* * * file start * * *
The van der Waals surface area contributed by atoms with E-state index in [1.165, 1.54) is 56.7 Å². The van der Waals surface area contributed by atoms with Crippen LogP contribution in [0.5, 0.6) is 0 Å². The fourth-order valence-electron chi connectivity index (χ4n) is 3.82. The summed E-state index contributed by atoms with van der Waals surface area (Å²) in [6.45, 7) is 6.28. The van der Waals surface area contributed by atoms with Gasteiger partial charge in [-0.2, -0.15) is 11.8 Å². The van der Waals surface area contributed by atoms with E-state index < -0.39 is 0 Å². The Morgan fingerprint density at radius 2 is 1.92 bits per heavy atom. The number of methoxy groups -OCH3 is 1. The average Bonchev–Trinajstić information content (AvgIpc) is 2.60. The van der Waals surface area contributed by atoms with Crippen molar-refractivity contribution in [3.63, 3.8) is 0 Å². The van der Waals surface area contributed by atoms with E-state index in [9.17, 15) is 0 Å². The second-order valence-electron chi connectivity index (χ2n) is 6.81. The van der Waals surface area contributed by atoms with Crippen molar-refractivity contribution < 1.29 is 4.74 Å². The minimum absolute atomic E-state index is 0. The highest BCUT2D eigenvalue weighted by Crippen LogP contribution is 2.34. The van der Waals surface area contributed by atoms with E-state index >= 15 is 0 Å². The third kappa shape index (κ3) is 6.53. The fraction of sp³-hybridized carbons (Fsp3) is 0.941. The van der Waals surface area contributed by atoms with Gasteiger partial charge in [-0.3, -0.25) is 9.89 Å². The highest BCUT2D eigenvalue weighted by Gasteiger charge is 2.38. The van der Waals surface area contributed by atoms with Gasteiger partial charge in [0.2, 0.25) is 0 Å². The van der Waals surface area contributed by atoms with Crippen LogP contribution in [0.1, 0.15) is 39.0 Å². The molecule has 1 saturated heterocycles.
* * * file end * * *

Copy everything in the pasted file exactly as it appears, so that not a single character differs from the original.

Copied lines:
The van der Waals surface area contributed by atoms with E-state index in [1.165, 1.54) is 56.7 Å². The van der Waals surface area contributed by atoms with Crippen LogP contribution in [0.5, 0.6) is 0 Å². The fourth-order valence-electron chi connectivity index (χ4n) is 3.82. The summed E-state index contributed by atoms with van der Waals surface area (Å²) in [6.45, 7) is 6.28. The van der Waals surface area contributed by atoms with Gasteiger partial charge in [-0.2, -0.15) is 11.8 Å². The van der Waals surface area contributed by atoms with E-state index < -0.39 is 0 Å². The Morgan fingerprint density at radius 2 is 1.92 bits per heavy atom. The number of methoxy groups -OCH3 is 1. The average Bonchev–Trinajstić information content (AvgIpc) is 2.60. The van der Waals surface area contributed by atoms with Crippen molar-refractivity contribution in [3.63, 3.8) is 0 Å². The van der Waals surface area contributed by atoms with E-state index in [9.17, 15) is 0 Å². The second-order valence-electron chi connectivity index (χ2n) is 6.81. The van der Waals surface area contributed by atoms with Crippen molar-refractivity contribution < 1.29 is 4.74 Å². The minimum absolute atomic E-state index is 0. The highest BCUT2D eigenvalue weighted by Crippen LogP contribution is 2.34. The van der Waals surface area contributed by atoms with E-state index >= 15 is 0 Å². The third kappa shape index (κ3) is 6.53. The fraction of sp³-hybridized carbons (Fsp3) is 0.941. The van der Waals surface area contributed by atoms with Gasteiger partial charge in [-0.3, -0.25) is 9.89 Å². The highest BCUT2D eigenvalue weighted by Gasteiger charge is 2.38. The van der Waals surface area contributed by atoms with Gasteiger partial charge in [0.2, 0.25) is 0 Å². The van der Waals surface area contributed by atoms with Crippen LogP contribution in [0.1, 0.15) is 39.0 Å². The molecule has 1 saturated heterocycles.